Prague, July 9 (CTK) – Two Czech enthusiasts, project manager Jaromir Novak and botanist Petr Nemec from Brno, with the aid of the Foreign Ministry, help Ethiopians run business with superfood moringa, daily Lidove noviny (LN) wrote on Monday.
The moringa oleifera plant does not need any special care, it grows quickly and can be harvested a few times a year.
Ground leaves of this permanently green tree, sold in the form of pressed tablets, have become a hit among healthy food as they contain a high amount of antioxidants, minerals, vitamins and proteins, while the moringa oil, pressed from its seeds, is broadly used in cosmetics.
However, in the fertile southern Ethiopia, where moringa is traditionally grown, this “exotic dietary supplement” is used for other purposes. Its leaves are sold at market places and further used as cabbage, or they are dried and ground to flour.
In any case, moringa remains an underestimated local product and Ethiopians would hardly suppose that they could make a fortune of it, LN writes.
Now the two Czechs are trying to turn the ordinary moringa tree into “green gold.”
“During the first phase of the project, we were teaching the locals how to handle moringa. They were used to growing it for direct consumption, and they dried it in a completely unsuitable way in direct sunshine,” Nemec explained.
With the aid of him and Novak, local farmers have managed not only to grow moringa, but also to dry it in a top-quality way, pack it up in sacks and dispatch.
Both businessmen are also purchasing moringa from the locals under the fair-trade rules and pay a good price to them. Thanks to the Czechs, a farm run by women only, which they chose in Ethiopia as their partner in the moringa business, is able to support more than 20 families.
Novak and Nemec have won a 0.5-million-crown subsidy for their project from the Czech Development Agency, which works under the Foreign Affairs Ministry. They have gained the money in the B2B programme, in which the agency supports a market research in the countries where business is risky and it is impossible to get commercial loans for the development of hopeful projects.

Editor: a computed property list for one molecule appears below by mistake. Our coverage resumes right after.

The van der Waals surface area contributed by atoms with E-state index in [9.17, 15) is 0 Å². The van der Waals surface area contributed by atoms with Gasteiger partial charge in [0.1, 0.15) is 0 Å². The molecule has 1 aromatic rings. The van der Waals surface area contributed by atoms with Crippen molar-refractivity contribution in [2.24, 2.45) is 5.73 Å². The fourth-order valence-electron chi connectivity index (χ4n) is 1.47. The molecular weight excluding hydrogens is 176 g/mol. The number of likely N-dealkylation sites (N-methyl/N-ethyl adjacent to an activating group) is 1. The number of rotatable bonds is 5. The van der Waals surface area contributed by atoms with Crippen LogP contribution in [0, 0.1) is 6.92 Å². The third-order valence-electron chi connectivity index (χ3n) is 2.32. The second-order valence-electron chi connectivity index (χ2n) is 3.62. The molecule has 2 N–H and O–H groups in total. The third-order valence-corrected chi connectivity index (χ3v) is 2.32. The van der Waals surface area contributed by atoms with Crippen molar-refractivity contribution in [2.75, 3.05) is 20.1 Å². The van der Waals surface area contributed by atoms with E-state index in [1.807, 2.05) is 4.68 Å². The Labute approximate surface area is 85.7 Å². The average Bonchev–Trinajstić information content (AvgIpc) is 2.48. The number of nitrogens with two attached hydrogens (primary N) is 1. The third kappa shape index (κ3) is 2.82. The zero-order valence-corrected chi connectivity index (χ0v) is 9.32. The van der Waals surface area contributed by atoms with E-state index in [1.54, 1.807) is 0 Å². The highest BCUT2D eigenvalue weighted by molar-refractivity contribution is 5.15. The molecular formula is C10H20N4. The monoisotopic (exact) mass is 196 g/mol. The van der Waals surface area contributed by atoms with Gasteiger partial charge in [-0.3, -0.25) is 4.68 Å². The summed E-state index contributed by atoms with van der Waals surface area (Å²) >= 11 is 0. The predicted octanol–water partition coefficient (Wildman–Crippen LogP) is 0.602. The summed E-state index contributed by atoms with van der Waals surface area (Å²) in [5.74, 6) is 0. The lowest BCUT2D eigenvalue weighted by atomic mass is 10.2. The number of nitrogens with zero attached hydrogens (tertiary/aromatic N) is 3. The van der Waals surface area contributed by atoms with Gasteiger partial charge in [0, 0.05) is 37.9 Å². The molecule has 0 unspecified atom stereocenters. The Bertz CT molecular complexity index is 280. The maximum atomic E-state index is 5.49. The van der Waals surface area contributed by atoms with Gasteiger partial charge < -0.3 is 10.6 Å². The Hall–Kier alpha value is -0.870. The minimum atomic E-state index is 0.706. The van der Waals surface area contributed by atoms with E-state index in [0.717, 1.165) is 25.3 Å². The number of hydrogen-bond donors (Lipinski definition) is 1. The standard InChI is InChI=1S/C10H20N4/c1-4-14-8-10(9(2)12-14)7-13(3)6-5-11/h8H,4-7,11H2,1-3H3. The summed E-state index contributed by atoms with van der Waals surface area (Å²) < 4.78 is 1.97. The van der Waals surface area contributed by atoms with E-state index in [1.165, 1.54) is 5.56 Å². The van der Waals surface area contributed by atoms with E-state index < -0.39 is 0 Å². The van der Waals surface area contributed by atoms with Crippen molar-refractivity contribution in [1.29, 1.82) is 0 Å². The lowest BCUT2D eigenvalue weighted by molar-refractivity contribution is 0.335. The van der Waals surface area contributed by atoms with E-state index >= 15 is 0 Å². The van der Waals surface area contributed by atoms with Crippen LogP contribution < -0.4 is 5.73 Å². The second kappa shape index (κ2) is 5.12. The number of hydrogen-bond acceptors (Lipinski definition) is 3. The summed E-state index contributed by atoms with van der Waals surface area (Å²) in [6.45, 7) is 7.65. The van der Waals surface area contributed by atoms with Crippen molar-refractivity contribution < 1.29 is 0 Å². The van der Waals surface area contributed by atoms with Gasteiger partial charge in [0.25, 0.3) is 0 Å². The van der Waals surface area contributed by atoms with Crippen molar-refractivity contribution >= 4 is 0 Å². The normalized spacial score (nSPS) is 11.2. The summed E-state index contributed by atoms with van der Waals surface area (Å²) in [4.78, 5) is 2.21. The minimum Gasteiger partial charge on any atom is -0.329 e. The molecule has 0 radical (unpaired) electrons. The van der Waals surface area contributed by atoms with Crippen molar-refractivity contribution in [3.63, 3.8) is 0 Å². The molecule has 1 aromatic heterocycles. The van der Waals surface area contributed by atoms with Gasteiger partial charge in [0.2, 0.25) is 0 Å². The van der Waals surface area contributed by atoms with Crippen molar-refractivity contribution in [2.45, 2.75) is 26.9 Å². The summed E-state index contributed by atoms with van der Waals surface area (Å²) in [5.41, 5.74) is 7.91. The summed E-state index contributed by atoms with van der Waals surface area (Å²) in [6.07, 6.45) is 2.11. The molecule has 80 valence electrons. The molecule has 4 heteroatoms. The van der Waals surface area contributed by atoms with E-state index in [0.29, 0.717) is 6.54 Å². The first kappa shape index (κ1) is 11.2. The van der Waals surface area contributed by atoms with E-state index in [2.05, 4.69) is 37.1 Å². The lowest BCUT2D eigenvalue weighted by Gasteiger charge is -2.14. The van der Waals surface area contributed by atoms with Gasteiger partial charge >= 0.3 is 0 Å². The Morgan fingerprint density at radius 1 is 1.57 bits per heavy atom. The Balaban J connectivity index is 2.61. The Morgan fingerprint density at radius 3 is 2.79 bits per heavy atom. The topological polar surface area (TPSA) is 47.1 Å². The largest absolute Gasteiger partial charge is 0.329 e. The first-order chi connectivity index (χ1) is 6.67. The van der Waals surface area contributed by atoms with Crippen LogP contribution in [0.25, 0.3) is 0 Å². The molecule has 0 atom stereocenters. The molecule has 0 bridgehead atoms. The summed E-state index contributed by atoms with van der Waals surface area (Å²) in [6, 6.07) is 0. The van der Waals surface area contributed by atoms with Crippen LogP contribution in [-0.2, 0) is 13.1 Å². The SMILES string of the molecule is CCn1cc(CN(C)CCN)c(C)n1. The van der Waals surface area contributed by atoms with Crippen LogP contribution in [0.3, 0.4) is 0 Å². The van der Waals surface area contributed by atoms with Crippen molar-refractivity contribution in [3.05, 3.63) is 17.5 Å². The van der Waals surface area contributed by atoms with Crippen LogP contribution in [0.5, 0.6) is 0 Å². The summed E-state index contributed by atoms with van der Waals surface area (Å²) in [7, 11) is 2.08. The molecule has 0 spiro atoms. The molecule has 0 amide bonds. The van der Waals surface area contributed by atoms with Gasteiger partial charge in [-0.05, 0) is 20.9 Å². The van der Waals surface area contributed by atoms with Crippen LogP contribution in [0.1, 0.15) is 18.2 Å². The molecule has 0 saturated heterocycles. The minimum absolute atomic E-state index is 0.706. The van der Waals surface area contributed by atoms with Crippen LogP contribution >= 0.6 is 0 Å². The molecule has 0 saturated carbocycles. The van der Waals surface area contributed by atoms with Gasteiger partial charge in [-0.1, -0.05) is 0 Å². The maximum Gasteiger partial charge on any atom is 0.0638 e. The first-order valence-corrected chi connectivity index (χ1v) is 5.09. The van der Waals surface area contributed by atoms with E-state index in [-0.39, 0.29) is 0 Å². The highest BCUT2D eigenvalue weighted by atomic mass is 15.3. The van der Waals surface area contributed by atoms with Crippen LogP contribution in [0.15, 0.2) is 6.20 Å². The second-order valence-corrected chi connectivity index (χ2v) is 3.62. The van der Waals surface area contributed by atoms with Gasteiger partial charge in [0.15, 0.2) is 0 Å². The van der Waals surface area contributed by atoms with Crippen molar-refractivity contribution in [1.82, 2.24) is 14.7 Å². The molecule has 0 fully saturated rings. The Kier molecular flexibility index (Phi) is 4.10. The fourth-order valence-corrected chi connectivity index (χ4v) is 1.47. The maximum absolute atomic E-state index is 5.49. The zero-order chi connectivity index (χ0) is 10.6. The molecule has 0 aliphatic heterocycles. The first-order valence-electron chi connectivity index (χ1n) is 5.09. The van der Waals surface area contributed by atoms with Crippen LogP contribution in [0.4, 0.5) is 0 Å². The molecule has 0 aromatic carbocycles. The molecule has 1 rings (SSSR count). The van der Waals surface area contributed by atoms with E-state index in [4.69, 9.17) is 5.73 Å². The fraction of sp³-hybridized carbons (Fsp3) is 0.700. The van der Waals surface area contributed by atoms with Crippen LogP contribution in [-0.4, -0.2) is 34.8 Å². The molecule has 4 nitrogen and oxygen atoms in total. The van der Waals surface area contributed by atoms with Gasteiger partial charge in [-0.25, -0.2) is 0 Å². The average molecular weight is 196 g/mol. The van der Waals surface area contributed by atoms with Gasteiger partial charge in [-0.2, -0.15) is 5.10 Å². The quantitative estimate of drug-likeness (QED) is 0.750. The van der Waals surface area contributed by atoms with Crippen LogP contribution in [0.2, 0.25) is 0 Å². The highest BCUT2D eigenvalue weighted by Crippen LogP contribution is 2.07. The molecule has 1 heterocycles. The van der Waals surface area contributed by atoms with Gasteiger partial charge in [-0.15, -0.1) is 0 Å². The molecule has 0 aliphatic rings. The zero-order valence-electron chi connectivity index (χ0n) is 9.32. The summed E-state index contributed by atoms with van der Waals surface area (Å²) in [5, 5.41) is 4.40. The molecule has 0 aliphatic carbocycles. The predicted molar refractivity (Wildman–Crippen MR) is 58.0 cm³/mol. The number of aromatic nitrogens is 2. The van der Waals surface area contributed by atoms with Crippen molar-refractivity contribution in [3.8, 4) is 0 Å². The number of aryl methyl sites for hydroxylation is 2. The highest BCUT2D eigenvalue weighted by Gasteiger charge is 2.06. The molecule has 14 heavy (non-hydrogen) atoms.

Now Nemec and Novak plan to build their own production facility in Ethiopia.
“So far, the dried moringa is transported to Europe where it is further processed. However, we would like to produce and pack tablets and press moringa oil directly on the spot,” Novak told LN.
His dream is to have his own small factory where locals would be processing and packing up their moringa according to the EU standards to be able to dispatch it directly.
It will not be easy for the two Czechs to succeed with their business plan as they have strong competitors. Americans, Spaniards and Swedes are also trying to expand their business with moringa in Ethiopia.
Moreover, Italians intend to invest one million euros in the project of cultivating and growing moringa in South-western Ethiopia. They hope they will get this plant to the Ethiopian market to lower children’s undernourishment, which is one of the reasons of high child mortality in this African country, LN writes.